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Local Danish elections seemed dull...until one party started handing out roses to lonely women
Last weekend, political posters went up all over Copenhagen, on streetlights, on bridges, and on train platforms.
The posters are for the local elections this month, and even though the candidates are supposed to take them down afterwards, they usually don’t.
So, the candidates will keep smiling and making promises through Christmas, and through the winter snow and ice. Come spring, you’ll see a faded, battered photo of somebody who failed to win anything at all hanging from a light pole near you.
I like Danish politics, and I follow it, even though I don’t follow Danish sports or entertainment. I like Danish politics because it involves a lot of intelligent women running things, with men standing in the background to help them out.
Even though I’m an American citizen, I can vote in local Danish elections, having lived in Denmark for more than 3 years. Of course, you can pay taxes from the moment you step off the plane, but after 3 years, you can have a say in how those taxes are spent.
Now, Danish politics are all about putting together a coalition, because there are 9 main parties, maybe 5 of whom you need to know about. And their names are confusing. For example, the sort of solid, suburban conservative party is called Venstre – the Leftist party. The sort of hip, young, new media entrepreneur party is called Radical Venstre – the Radical Left. Neither of these parties are in any way leftist.
What IS leftist is Enhedslisten – Unity List – a relatively new party built on top of the old Danish Communist party. As a student in Denmark, you’ll notice that a lot of your friends may vote for this party. Enhedslisten has done a great job of branding: they have a gorgeous, likeable young woman as their leader, and they’ve become the cool protest party.
They’re also still communists – they want to shut down the stock exchange, get rid of the army, and abolish private property. A lot of people who vote for this party don’t really want them to come to power. But voting for them is like giving the finger to middle-class Denmark.
The ultra-left Enhedslisten sometimes votes in harmony with the ultra-right party, The Danish People’s Party. This is because they both hate Denmark’s membership in the European Union. Now, that ultra-right-wing party, the Danish People’s Party, is an anti-foreigner party. They’re always trying to tighten immigration restrictions, or close up the borders.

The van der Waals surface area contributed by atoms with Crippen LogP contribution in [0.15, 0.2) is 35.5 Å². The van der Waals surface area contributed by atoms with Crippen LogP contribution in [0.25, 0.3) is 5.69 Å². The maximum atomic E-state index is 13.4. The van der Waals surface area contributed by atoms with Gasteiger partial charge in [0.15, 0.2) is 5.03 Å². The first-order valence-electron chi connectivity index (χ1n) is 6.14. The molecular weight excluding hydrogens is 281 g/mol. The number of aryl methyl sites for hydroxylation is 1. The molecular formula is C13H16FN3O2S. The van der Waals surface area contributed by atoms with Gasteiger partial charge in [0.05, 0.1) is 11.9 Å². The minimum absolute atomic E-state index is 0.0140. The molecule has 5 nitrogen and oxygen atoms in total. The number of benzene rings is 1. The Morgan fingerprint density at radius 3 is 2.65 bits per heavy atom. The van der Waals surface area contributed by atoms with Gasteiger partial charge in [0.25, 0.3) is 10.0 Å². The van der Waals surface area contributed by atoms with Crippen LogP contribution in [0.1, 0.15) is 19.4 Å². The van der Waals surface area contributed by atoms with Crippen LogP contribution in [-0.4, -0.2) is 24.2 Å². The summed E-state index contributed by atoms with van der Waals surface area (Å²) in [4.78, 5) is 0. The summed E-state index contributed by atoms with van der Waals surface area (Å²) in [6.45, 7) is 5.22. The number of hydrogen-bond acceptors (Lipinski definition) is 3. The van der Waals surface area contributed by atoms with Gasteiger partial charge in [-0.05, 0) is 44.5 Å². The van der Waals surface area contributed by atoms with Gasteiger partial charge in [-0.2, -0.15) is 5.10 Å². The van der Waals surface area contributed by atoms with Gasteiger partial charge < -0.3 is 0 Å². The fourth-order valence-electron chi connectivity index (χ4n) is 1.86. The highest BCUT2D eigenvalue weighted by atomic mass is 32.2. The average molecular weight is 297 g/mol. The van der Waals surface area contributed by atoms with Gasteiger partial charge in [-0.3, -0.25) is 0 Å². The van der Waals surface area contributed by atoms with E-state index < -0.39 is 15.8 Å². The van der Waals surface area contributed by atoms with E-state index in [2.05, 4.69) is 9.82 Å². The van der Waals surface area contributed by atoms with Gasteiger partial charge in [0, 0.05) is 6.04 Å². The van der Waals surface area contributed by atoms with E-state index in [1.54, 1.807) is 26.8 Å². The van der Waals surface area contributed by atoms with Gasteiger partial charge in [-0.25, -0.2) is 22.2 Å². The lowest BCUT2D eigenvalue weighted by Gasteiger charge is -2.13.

Many Danes don’t want to admit, at least to you, that they vote for the Danish People’s Party. But a lot of people do – it’s the third biggest party in Denmark.
There is a party that wants you and wants your votes as a foreigner. That’s Radikale Venstre (the Social Liberals) – the hip, entrepreneur party I mentioned before. They had a terrible ad campaign during the last election: “We trust people. Even foreigners.”
But their heart is in the right place. The Radikale have a multi-cultural team of candidates, and they do what they can to soften immigration restrictions, in part because their business supporters need the foreigners’ skills.
Anyway, I will not be voting for the Radikale. I will vote for the team lead by Frank Jensen, the Mayor of Copenhagen, who is a Social Democrat. I voted for him last time, after reviewing all the various campaign videos, and after I’d made my decision, my vote was solidified because Frank Jensen had a great campaign technique.
The red rose is the symbol of the socialism, and Frank found lots of attractive young men from the Social Democrat youth wing to stand outside train stations and give a single red rose to middle-aged women.
It was great – I mean, these are women who haven’t gotten a rose in 20 years. I think he got 85 per cent of the middle-aged female vote. Including mine! And I’m a registered Republican in the United States. I’m sure it was the first time ever I voted Socialist.
But not the last time. I’ve liked Frank’s work with the city, and I’m going to vote for his team again.
The percentage of Danes who voted in local elections was a little disappointing last time, so this time, people have been allowed to vote anytime from August until November. You can vote by mail, at libraries, in old folks’ homes, in jails, in hospitals, and at McDonald’s. Yes, McDonald’s. McDonald’s is co-operating with the Danish authorities to get the youth vote up, so candidates will be holding rallies and speeches there.
And whenever you pick up your Big Mac and fries, you can also vote for the candidate of your choice.
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